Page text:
Pan African Data Centres and Cloud Solutions Africa hosted a webinar. This article is part one of a six-part series.

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In a bid to explore the burgeoning role of Artificial Intelligence (AI) in shaping the future of data centres, the Pan African Data Centres and Cloud Solutions Africa jointly organised a webinar titled ‘AI – The driving force of future data centres’. The virtual event delved into the remarkable advancements in data centre density and the pressing need for energy efficiency and sophisticated cooling solutions.

The webinar, hosted by Amy Hopkinson, conference producer of the Pan African Data Centres 2024 event, featured a distinguished panel of industry experts:

  • Vanessa Moffat, EMEA Channel Partner manager at EkkoSense
  • Samuel Chukwukereuba, Data Centre manager, Project Implementations at Digital Realty
  • Niraj Shah, Sales and Business Development director at IX Africa
  • Keith Sullivan, director of Strategic Innovation at AFL

As the second installment of the Pan African Data Centres 2024 series, the webinar aimed to address how African and global markets are adapting to meet the demands and requirements of AI integration in data centres.

Keith Sullivan initiated the discussion by providing insights into the global landscape of AI adoption and its impact on data centres. He highlighted the rapid pace of change in AI technology over the past 14 months, particularly in the realm of GPU (graphics processing unit) advancements. Sullivan emphasised the challenges posed by the power requirements of AI clusters, leading to decreased rack and space utilisation in existing data centres.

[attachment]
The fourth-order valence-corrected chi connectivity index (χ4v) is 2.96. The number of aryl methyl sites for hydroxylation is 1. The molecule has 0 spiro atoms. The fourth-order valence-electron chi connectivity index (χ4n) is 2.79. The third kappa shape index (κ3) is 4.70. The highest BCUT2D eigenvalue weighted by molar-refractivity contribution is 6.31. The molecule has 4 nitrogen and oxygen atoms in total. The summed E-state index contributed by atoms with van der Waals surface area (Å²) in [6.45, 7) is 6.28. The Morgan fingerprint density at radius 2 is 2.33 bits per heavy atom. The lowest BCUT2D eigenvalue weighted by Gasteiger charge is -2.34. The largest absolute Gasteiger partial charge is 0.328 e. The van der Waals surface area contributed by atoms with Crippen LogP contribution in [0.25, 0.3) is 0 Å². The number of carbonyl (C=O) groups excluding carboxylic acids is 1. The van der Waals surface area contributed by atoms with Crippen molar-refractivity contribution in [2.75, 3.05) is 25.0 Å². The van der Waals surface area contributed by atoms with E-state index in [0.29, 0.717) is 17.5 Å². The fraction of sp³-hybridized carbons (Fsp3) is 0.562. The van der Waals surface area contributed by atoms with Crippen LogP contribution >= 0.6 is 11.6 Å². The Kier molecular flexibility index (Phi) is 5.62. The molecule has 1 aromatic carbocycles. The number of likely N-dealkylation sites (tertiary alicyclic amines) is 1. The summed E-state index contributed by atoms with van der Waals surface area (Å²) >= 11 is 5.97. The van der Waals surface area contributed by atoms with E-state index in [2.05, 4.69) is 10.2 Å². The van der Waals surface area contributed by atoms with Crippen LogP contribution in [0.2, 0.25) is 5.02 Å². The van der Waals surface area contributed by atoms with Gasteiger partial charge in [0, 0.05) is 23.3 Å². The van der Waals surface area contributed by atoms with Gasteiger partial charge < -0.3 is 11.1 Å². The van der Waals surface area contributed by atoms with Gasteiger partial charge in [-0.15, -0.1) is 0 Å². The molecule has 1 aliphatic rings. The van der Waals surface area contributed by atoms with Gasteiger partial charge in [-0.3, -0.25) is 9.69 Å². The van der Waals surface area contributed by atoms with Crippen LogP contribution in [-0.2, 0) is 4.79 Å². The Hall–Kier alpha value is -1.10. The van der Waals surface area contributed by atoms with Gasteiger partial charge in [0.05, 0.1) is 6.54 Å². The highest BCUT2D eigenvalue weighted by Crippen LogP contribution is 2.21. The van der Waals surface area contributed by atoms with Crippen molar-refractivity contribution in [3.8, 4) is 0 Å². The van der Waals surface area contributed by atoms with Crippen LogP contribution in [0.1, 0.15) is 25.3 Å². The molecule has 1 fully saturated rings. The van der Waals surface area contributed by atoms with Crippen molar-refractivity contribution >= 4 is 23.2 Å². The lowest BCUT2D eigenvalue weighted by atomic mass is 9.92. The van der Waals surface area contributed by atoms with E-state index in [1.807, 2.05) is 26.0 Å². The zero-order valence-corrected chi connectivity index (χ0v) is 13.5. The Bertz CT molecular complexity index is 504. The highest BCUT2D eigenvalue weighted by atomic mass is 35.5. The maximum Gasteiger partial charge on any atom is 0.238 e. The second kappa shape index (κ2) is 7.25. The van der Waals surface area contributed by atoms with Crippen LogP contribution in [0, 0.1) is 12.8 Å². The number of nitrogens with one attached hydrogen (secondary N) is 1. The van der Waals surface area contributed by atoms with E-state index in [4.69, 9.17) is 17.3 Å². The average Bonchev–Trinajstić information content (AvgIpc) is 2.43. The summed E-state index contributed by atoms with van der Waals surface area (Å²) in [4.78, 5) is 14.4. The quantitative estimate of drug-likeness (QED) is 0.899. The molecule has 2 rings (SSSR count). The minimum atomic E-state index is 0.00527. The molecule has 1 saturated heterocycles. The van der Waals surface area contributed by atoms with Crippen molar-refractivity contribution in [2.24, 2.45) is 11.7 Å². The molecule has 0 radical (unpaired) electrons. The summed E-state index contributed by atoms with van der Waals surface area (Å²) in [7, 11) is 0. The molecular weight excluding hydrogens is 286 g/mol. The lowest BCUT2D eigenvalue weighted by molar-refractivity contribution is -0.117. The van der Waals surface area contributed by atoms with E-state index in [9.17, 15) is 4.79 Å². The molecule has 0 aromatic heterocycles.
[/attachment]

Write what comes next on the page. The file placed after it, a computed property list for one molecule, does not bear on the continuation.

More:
He underscored NVIDIA’s pivotal role in driving GPU innovation, citing the release of three generations of GPUs in a short span. Sullivan elaborated on the latest offering, the Grace Blackwell, which boasts unprecedented power ratings of up to 120kW per rack. He emphasised that deploying such high-powered racks necessitates robust infrastructure and extensive provisioning for energy supply and cooling.

Addressing the implications for data centres, Sullivan noted a significant shift towards higher power densities, with plans for data centres exceeding 300Mw. While historically observed in mature markets, this trend is also gaining traction in Africa, reflecting the region’s evolving data centre landscape.

Throughout the discussion, the panellists emphasised the critical importance of energy efficiency and cooling in accommodating the rising demands of AI-powered data centres. They reiterated the need for innovative solutions to optimise energy usage and mitigate heat dissipation, thereby ensuring sustainable operations amid escalating power requirements.

In conclusion, the webinar shed light on the transformative impact of AI on data centres and underscored the imperative of prioritising energy efficiency and cooling solutions to meet the evolving needs of the digital era. As the industry continues to embrace AI-driven innovations, collaborative efforts and strategic investments in sustainable infrastructure will be essential to drive future advancements in data centre technology.

Continued in part two…